First, the language has shifted from "banned" to "discouraged."
The policy, titled “Raw or Undercooked Animal-Source Protein in Cat and Dog Diets,” does not forbid AVMA-member veterinarians from recommending a raw diet to pet owners, but it encourages owners to feed commercially prepared or home-cooked food to cats and dogs.
It also underwent a smart back-pedaling on language that strongly advised "never" to vocabulary that soft-sells the advice.
The policy received two revisions in committee, including a change in the recommendations section from “Never feed inadequately treated animal-source protein to cats and dogs” to “Avoid feeding inadequately treated animal-source protein to cats and dogs.”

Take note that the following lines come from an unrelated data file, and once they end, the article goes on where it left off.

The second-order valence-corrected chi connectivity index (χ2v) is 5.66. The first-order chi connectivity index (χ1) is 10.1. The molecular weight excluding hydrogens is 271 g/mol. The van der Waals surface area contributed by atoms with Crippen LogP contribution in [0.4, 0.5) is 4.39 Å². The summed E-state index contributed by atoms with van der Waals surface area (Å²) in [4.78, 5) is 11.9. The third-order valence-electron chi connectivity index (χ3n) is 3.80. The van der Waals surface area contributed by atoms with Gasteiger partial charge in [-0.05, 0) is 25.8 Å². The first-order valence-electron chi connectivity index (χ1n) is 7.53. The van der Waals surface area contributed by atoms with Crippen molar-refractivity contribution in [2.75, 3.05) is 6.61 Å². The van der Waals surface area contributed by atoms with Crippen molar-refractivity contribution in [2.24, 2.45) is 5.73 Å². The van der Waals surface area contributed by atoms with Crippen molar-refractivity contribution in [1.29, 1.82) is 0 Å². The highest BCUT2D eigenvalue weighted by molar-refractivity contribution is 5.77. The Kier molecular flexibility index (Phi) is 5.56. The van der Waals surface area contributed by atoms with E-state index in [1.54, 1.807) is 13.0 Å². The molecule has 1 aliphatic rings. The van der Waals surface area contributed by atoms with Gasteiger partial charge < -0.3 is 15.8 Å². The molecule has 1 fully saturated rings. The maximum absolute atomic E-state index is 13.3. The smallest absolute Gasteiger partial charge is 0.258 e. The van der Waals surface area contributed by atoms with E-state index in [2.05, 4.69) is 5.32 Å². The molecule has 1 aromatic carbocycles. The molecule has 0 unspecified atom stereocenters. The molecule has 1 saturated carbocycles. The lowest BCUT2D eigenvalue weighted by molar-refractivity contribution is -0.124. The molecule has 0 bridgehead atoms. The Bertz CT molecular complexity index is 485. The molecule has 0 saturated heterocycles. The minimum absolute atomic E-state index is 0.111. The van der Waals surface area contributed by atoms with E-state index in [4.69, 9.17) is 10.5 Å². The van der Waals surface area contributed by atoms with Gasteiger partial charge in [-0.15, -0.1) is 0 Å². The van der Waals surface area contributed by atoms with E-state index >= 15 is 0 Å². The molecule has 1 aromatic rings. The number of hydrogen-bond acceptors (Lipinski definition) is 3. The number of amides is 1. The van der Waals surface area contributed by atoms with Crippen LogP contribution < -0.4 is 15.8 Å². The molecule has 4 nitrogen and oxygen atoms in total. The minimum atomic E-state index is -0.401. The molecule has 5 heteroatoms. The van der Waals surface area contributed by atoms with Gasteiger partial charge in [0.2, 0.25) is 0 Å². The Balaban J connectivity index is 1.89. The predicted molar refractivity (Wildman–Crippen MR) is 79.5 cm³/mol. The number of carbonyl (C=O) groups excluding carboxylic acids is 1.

In an abundance of caution, the House of Delegates prudently voted down a supplemental paragraph that advised veterinarians to educate pet owners on safe handling of animal-source proteins.
“The AVMA recognizes that some people prefer to feed raw or undercooked animal-source protein to their pets. The AVMA recommends that veterinarians inform pet owners of potential risks and educate them on how to best mitigate the risk of pathogen exposure in both handling the food and in managing pets consuming undercooked or raw animal-source protein diets.”The net effect of this non-binding, essentially toothless, policy is that veterinarians now have an "authoritative" source to back up their phony health claims and sales of crap in a bag. It's the same kind of "professional" support the American Dental Association offers its member-dentists to maintain the illusion that they practice medicine.
The problem is that so darn many pet owners will believe it.
If it walks like a marketing ploy and it barks like a marketing ploy, it's a marketing ploy.
Watch your wallet.